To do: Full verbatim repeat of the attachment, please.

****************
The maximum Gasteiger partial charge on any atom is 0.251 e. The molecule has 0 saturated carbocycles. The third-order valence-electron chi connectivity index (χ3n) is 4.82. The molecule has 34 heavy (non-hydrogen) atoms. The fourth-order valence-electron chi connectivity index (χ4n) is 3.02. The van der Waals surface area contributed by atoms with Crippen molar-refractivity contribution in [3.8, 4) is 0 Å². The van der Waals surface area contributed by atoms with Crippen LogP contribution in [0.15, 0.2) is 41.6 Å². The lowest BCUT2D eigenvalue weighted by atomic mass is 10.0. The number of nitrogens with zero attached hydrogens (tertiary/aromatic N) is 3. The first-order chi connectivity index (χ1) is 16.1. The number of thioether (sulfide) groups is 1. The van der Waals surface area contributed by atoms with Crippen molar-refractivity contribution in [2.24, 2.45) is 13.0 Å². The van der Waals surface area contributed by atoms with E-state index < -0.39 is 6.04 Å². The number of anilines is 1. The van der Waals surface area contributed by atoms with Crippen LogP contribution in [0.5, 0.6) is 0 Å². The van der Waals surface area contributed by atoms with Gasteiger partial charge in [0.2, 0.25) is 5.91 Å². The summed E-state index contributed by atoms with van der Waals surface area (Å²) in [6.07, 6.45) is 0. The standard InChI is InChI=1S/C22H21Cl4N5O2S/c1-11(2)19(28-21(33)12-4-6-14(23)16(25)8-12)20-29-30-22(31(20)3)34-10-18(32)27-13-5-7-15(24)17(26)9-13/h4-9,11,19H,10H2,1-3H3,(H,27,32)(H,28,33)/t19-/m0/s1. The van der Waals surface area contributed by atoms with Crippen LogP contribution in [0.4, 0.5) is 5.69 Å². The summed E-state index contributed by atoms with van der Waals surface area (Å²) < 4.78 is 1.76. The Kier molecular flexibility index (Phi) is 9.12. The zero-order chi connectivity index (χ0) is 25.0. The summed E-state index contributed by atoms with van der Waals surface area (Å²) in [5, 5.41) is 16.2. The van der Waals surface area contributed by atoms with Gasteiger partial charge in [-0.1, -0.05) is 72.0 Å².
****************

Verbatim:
The maximum Gasteiger partial charge on any atom is 0.251 e. The molecule has 0 saturated carbocycles. The third-order valence-electron chi connectivity index (χ3n) is 4.82. The molecule has 34 heavy (non-hydrogen) atoms. The fourth-order valence-electron chi connectivity index (χ4n) is 3.02. The van der Waals surface area contributed by atoms with Crippen molar-refractivity contribution in [3.8, 4) is 0 Å². The van der Waals surface area contributed by atoms with Crippen LogP contribution in [0.15, 0.2) is 41.6 Å². The lowest BCUT2D eigenvalue weighted by atomic mass is 10.0. The number of nitrogens with zero attached hydrogens (tertiary/aromatic N) is 3. The first-order chi connectivity index (χ1) is 16.1. The number of thioether (sulfide) groups is 1. The van der Waals surface area contributed by atoms with Crippen molar-refractivity contribution in [2.24, 2.45) is 13.0 Å². The van der Waals surface area contributed by atoms with E-state index < -0.39 is 6.04 Å². The number of anilines is 1. The van der Waals surface area contributed by atoms with Crippen LogP contribution in [0.5, 0.6) is 0 Å². The van der Waals surface area contributed by atoms with Gasteiger partial charge in [0.2, 0.25) is 5.91 Å². The summed E-state index contributed by atoms with van der Waals surface area (Å²) in [6.07, 6.45) is 0. The standard InChI is InChI=1S/C22H21Cl4N5O2S/c1-11(2)19(28-21(33)12-4-6-14(23)16(25)8-12)20-29-30-22(31(20)3)34-10-18(32)27-13-5-7-15(24)17(26)9-13/h4-9,11,19H,10H2,1-3H3,(H,27,32)(H,28,33)/t19-/m0/s1. The van der Waals surface area contributed by atoms with Crippen LogP contribution in [0.4, 0.5) is 5.69 Å². The summed E-state index contributed by atoms with van der Waals surface area (Å²) < 4.78 is 1.76. The Kier molecular flexibility index (Phi) is 9.12. The zero-order chi connectivity index (χ0) is 25.0. The summed E-state index contributed by atoms with van der Waals surface area (Å²) in [5, 5.41) is 16.2. The van der Waals surface area contributed by atoms with Gasteiger partial charge in [-0.1, -0.05) is 72.0 Å².